Post by Graveyardbride on Dec 22, 2013 7:13:06 GMT -5
A Christmas Carol: Ghost of Charles Dickens
A Christmas Carol, Charles Dickens’ story about ghostly visitors, had a profound and lasting effect on the English-speaking world. To many, Christmas just isn’t Christmas without Ebenezer Scrooge and the ghosts of Christmas past, present and future. Maybe it is this keen concentration on the supernatural that has resulted in so many British ghosts having chosen to appear at Christmastime.
Although ghost stories had long been a Yuletide tradition in England, after Dickens wrote his memorable tale, ghost stories became as much a part of Christmas as holly, roast goose and plum pudding.
Dickens was a young man, only 31-years-old, when he penned what has become the most popular secular Christmas story of all time. He was a prolific writer – the Stephen King of the 19th century, one might say – producing such memorable works as David Copperfield, Oliver Twist, Bleak House and Great Expectations. Yet, even after he reached old age, A Christmas Carol remained the most popular and was the story he was asked to read again and again before paying audiences. The most memorable reading of the Dickens classic by its author took place March 18, 1870, after which The London Illustrated News reported, “A Christmas Carol is the most delightful of little stories, and always commands the most profound attention. Mr. Dickens reads it with marvelous pathos, and in the reading, discriminates the characters with wonderful tact and evidently well-practiced ability.”
It must have been an unforgettable reading, indeed, for 39 years later, Dickens’s granddaughter, who was just 9-years-old when she attended the event, recalled her memory of her grandfather on stage that night as “the most vivid of all ... The awe and excitement of the occasion make my heart beat a little faster even now as I recall it.”
Perhaps this particular reading by Dickens was the most memorable because it was his last. Age had not been kind to Charles Dickens. Once a handsome young man with a thick head of lustrous hair, the passing years had turned him into a stooped, wrinkled, balding old geezer with a wispy, grey beard.
By the spring of 1870, Dickens was not only elderly, but ill. Still, he refused to succumb to his infirmities and continued to entertain and correspond with friends. In fact, he was working diligently on a new serial, The Mystery of Edwin Drood. Six parts of the 12-part novel had been completed when Dickens suffered a paralytic stroke while having dinner the night of Wednesday, June 8, 1870. He never regained consciousness and died the following day.
The famous author was laid out on his bed and a cloth tied under his chin to hold his mouth closed – a common practice at the time. As he lay there, growing cold, John Robert Millais sketched the great novelist. Mamie Dickens described the drawing as “most delicate and refined, and the likeness absolutely faithful to what my father looked in death.”
Dickens was born in Hampshire, but made Rochester his home and in later years, expressed a desire to be buried in the small graveyard adjacent to Rochester Castle, probably because many ideas came to him as he walked the streets of the historic town. But as often happens when an individual dies, those they leave behind often have ideas and Charles Dickens was laid to rest, not in the little burial ground he had chosen, but at Westminster Abbey, a more fitting final resting place for an author of his stature.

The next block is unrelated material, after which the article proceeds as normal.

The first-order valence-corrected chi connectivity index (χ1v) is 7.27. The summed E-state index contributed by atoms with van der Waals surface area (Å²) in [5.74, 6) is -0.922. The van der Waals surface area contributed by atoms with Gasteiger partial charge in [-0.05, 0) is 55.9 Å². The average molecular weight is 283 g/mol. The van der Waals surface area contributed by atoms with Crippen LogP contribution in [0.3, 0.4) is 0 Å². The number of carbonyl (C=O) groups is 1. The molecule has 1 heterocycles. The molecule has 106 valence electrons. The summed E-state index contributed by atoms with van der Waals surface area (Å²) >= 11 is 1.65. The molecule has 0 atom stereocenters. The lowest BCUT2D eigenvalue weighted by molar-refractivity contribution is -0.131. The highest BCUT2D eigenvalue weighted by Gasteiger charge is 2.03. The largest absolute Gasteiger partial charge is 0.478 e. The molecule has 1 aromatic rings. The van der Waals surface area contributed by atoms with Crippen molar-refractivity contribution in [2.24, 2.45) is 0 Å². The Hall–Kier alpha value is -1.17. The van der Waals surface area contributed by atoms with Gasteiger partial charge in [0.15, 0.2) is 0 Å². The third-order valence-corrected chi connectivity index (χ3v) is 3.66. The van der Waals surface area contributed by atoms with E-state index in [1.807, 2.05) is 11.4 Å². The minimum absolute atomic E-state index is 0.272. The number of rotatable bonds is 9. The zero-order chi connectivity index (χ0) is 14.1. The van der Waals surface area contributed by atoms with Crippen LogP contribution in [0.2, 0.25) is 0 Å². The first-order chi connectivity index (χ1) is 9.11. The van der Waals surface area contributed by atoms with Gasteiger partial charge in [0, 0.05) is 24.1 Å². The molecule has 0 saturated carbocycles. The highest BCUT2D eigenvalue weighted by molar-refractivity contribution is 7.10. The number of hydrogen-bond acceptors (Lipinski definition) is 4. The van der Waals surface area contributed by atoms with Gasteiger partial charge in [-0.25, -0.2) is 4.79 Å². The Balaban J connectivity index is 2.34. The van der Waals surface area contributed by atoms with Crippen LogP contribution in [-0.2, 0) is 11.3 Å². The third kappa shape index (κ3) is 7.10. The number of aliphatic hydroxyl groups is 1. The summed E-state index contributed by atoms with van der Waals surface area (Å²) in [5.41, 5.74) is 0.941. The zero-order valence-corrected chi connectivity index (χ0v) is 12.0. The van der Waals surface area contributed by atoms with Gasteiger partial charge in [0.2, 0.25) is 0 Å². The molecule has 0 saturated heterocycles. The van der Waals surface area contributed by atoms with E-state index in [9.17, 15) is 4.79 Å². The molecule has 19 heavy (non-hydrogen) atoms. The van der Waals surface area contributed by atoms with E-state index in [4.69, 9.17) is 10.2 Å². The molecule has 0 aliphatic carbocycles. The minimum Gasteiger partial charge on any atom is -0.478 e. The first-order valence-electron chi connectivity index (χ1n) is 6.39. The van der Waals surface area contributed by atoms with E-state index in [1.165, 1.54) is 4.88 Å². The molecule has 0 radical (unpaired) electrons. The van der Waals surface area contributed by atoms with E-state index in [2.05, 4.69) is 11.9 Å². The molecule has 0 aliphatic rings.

Accordingly, it comes as no surprise that the spirit of Charles Dickens himself “walks” on Christmas Eve. Whether it is because he resents the fact his family did not comply with his final wishes, or he just loves the Holiday season, shortly before midnight on Christmas Eve, Mr. Dickens’s ghost – appearing as a young gentleman, not the bent old man he became in later life – materializes in the graveyard near Rochester Castle and strolls the cobbled streets of the city he loved.
Witnesses have observed the long-dead author standing in the deserted street – snowflakes glistening in his thick, dark hair – wistfully gazing upon what is now called Restoration House (below), so named because Charles II spent time there in 1600. It was on this spooky old building that Dickens based Miss Havisham’s Satis House in Great Expectations. In the well-known story, Pip muses: “I had stopped to look at the house as I passed, and its seared red-brick walls, blocked windows, and strong green ivy clasping even the stacks of the chimneys with twigs and tendons, as if with sinewy old arms, had made up a rich attractive mystery, of which I was the hero.”
But what Pip encountered inside Satis House was much more disturbing than any mystery he could have imagined. In the drawing room at the back of the dwelling, which had captured Pip’s interest, a table was laid for a wedding feast. But the wine, cakes and other delights tempted no one – at least no one among the living – for everything in the dimly lit room was enshrouded by cobwebs. The once tempting treats had been reduced to disgusting mold and the only guests were rats and spiders. (For those interested, Miss Havisham’s dreadful feast has been faithfully re-created at the Dickens Centre, Eastgate House, Rochester.)
Source: Lee Holloway ©2005.
After perusing Restoration House, the apparition of Mr. Dickens continues along the streets he knew so well in life. He arrives at the Corn Exchange at the stroke of midnight, looks up at the clock, tarries a few seconds to set his pocket watch, and disappears, not to be seen again until the following Christmas Eve.